“The phone is already dead,” says Microsoft’s Alex Kipman. “People just haven’t realized.” Kipman predicts a future dominated by hybrid devices capable of augmenting the world around us, similar to his creation, the HoloLens.
It’s a provocative statement, but it lacks substance in the near-term.
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The mobile phone market, after all, is huge. It’s expected to ship 1.5 billion devices this year. And Microsoft, for its part, has decided to remain outside the fray until it can offer something truly different — like HoloLens, perhaps.
Arguing against a mixed-reality future is difficult. At some point, it’s easy to imagine a future where real-time information is piped into a wearable (or even the brain itself). But there are going to be significant steps that lead us there, and today’s bulky headsets are closer to a wobbly toddler than an awkward adolescent. This is a shift that will take decades, and many iterations to perfect. And until it’s near-perfect, don’t expect anyone to trade in their most-used device for a Google Glass-esque wearable or HoloLens-like headset.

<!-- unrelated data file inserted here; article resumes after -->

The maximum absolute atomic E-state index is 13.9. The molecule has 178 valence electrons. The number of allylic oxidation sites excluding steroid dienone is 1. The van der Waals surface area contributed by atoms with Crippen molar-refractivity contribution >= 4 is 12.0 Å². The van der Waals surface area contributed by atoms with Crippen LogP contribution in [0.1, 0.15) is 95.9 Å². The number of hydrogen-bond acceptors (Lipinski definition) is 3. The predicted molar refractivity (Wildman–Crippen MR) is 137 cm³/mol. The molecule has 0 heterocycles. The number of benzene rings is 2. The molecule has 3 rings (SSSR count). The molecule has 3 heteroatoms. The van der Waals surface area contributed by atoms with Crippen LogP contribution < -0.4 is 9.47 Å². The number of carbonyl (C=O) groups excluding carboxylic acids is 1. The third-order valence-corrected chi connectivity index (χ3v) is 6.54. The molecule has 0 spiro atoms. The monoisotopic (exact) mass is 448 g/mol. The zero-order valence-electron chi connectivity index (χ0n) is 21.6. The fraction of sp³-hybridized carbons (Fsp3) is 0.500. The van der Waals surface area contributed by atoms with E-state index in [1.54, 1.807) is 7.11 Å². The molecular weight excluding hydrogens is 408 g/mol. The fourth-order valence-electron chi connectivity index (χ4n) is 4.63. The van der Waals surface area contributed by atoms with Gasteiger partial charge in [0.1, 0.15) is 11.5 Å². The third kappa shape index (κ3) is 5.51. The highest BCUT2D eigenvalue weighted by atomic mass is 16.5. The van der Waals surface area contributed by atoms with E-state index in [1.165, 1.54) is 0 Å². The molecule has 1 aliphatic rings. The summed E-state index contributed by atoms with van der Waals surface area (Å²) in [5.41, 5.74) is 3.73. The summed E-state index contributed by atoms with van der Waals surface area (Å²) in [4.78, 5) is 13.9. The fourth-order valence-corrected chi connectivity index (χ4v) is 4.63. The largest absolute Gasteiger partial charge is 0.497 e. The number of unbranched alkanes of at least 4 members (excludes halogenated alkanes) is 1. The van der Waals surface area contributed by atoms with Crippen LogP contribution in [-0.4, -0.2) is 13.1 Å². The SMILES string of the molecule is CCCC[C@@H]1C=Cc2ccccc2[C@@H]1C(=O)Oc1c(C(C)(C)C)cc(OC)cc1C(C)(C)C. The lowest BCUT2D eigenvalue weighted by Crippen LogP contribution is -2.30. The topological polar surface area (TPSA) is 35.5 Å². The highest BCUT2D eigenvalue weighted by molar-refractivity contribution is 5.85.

These devices will augment our mobile phone use, but they certainly won’t replace it. At least not yet. Re-conditioning the phone-buying public to don a bulky headset instead of a buying a sleek new iPhone isn’t going to be easy, and if the lukewarm reception to VR taught us anything, it’s that you can’t count on consumer adoption of new technologies, no matter how cool they are.
Since Kipman didn’t set forth a timeline, I’d be inclined to agree with him. But calling phones ‘dead’ is a stretch, if we’re being honest. Before the phone truly dies, companies like Apple, Google, Samsung, LG, and HTC are going to make billions, or perhaps collectively, trillions of dollars.
If that’s dead, then you might want to check again for a pulse.